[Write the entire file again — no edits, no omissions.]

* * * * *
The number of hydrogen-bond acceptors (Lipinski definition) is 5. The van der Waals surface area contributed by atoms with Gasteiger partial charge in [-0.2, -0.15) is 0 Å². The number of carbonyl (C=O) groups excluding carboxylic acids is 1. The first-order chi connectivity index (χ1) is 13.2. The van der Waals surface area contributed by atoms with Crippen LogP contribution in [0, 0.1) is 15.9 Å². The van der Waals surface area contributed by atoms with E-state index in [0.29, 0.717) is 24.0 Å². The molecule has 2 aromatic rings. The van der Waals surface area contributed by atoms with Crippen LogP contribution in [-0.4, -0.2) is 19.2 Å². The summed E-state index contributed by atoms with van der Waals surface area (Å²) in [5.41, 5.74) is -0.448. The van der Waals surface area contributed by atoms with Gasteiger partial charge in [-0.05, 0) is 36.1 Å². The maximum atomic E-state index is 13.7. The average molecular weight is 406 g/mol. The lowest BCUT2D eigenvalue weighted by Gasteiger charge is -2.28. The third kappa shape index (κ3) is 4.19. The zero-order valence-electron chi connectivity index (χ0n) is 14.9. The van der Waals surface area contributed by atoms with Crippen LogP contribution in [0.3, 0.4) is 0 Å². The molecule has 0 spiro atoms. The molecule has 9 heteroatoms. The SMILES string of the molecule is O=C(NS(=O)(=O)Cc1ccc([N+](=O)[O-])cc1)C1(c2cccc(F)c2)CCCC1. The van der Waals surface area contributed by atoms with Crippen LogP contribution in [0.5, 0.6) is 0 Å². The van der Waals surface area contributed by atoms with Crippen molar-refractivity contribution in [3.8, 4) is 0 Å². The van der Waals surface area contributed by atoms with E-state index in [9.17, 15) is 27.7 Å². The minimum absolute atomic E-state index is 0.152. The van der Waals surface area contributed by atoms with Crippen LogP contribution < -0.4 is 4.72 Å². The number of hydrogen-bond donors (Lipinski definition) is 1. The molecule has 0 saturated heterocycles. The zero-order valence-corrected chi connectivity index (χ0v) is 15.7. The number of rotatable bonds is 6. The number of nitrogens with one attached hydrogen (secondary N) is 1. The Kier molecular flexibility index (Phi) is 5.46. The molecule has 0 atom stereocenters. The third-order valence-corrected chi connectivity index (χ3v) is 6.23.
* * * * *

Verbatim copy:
The number of hydrogen-bond acceptors (Lipinski definition) is 5. The van der Waals surface area contributed by atoms with Gasteiger partial charge in [-0.2, -0.15) is 0 Å². The number of carbonyl (C=O) groups excluding carboxylic acids is 1. The first-order chi connectivity index (χ1) is 13.2. The van der Waals surface area contributed by atoms with Crippen LogP contribution in [0, 0.1) is 15.9 Å². The van der Waals surface area contributed by atoms with E-state index in [0.29, 0.717) is 24.0 Å². The molecule has 2 aromatic rings. The van der Waals surface area contributed by atoms with Crippen LogP contribution in [-0.4, -0.2) is 19.2 Å². The summed E-state index contributed by atoms with van der Waals surface area (Å²) in [5.41, 5.74) is -0.448. The van der Waals surface area contributed by atoms with Gasteiger partial charge in [-0.05, 0) is 36.1 Å². The maximum atomic E-state index is 13.7. The average molecular weight is 406 g/mol. The lowest BCUT2D eigenvalue weighted by Gasteiger charge is -2.28. The third kappa shape index (κ3) is 4.19. The zero-order valence-electron chi connectivity index (χ0n) is 14.9. The van der Waals surface area contributed by atoms with Crippen LogP contribution in [0.3, 0.4) is 0 Å². The molecule has 0 spiro atoms. The molecule has 9 heteroatoms. The SMILES string of the molecule is O=C(NS(=O)(=O)Cc1ccc([N+](=O)[O-])cc1)C1(c2cccc(F)c2)CCCC1. The van der Waals surface area contributed by atoms with Crippen LogP contribution in [0.5, 0.6) is 0 Å². The van der Waals surface area contributed by atoms with Crippen molar-refractivity contribution in [3.8, 4) is 0 Å². The van der Waals surface area contributed by atoms with E-state index in [9.17, 15) is 27.7 Å². The minimum absolute atomic E-state index is 0.152. The van der Waals surface area contributed by atoms with Crippen LogP contribution < -0.4 is 4.72 Å². The number of hydrogen-bond donors (Lipinski definition) is 1. The molecule has 0 saturated heterocycles. The zero-order valence-corrected chi connectivity index (χ0v) is 15.7. The number of rotatable bonds is 6. The number of nitrogens with one attached hydrogen (secondary N) is 1. The Kier molecular flexibility index (Phi) is 5.46. The molecule has 0 atom stereocenters. The third-order valence-corrected chi connectivity index (χ3v) is 6.23.